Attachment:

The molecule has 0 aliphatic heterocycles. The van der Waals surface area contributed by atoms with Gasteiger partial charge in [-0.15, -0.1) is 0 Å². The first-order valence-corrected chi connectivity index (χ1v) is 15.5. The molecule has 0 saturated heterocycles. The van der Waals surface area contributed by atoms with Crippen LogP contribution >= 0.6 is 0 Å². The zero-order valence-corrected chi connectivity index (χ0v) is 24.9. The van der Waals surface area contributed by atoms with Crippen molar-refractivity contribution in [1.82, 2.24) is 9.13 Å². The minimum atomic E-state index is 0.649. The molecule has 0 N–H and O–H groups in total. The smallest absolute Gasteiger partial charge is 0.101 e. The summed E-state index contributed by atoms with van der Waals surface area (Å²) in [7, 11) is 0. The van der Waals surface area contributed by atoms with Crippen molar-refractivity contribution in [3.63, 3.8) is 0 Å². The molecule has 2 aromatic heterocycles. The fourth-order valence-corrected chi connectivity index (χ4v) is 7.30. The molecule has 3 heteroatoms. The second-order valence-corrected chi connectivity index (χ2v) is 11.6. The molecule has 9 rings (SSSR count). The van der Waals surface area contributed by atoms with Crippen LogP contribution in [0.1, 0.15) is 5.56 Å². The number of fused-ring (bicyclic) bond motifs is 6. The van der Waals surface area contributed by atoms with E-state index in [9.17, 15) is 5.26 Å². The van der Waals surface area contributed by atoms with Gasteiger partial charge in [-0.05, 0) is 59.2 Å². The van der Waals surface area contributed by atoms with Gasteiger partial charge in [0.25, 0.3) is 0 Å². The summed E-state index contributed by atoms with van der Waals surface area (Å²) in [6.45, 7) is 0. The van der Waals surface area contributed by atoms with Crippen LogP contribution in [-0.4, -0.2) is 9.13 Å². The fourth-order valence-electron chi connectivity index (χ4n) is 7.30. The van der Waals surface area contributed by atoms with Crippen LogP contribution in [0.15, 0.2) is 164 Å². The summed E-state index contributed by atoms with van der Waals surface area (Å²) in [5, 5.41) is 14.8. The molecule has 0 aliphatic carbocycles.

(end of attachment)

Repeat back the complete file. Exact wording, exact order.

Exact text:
The molecule has 0 aliphatic heterocycles. The van der Waals surface area contributed by atoms with Gasteiger partial charge in [-0.15, -0.1) is 0 Å². The first-order valence-corrected chi connectivity index (χ1v) is 15.5. The molecule has 0 saturated heterocycles. The van der Waals surface area contributed by atoms with Crippen LogP contribution >= 0.6 is 0 Å². The zero-order valence-corrected chi connectivity index (χ0v) is 24.9. The van der Waals surface area contributed by atoms with Crippen molar-refractivity contribution in [1.82, 2.24) is 9.13 Å². The minimum atomic E-state index is 0.649. The molecule has 0 N–H and O–H groups in total. The smallest absolute Gasteiger partial charge is 0.101 e. The summed E-state index contributed by atoms with van der Waals surface area (Å²) in [7, 11) is 0. The van der Waals surface area contributed by atoms with Crippen molar-refractivity contribution in [3.63, 3.8) is 0 Å². The molecule has 2 aromatic heterocycles. The fourth-order valence-corrected chi connectivity index (χ4v) is 7.30. The molecule has 3 heteroatoms. The second-order valence-corrected chi connectivity index (χ2v) is 11.6. The molecule has 9 rings (SSSR count). The van der Waals surface area contributed by atoms with Crippen LogP contribution in [0.1, 0.15) is 5.56 Å². The number of fused-ring (bicyclic) bond motifs is 6. The van der Waals surface area contributed by atoms with E-state index in [9.17, 15) is 5.26 Å². The van der Waals surface area contributed by atoms with Gasteiger partial charge in [-0.05, 0) is 59.2 Å². The van der Waals surface area contributed by atoms with Gasteiger partial charge in [0.25, 0.3) is 0 Å². The summed E-state index contributed by atoms with van der Waals surface area (Å²) in [6.45, 7) is 0. The van der Waals surface area contributed by atoms with Crippen LogP contribution in [-0.4, -0.2) is 9.13 Å². The fourth-order valence-electron chi connectivity index (χ4n) is 7.30. The van der Waals surface area contributed by atoms with Crippen LogP contribution in [0.15, 0.2) is 164 Å². The summed E-state index contributed by atoms with van der Waals surface area (Å²) in [5, 5.41) is 14.8. The molecule has 0 aliphatic carbocycles.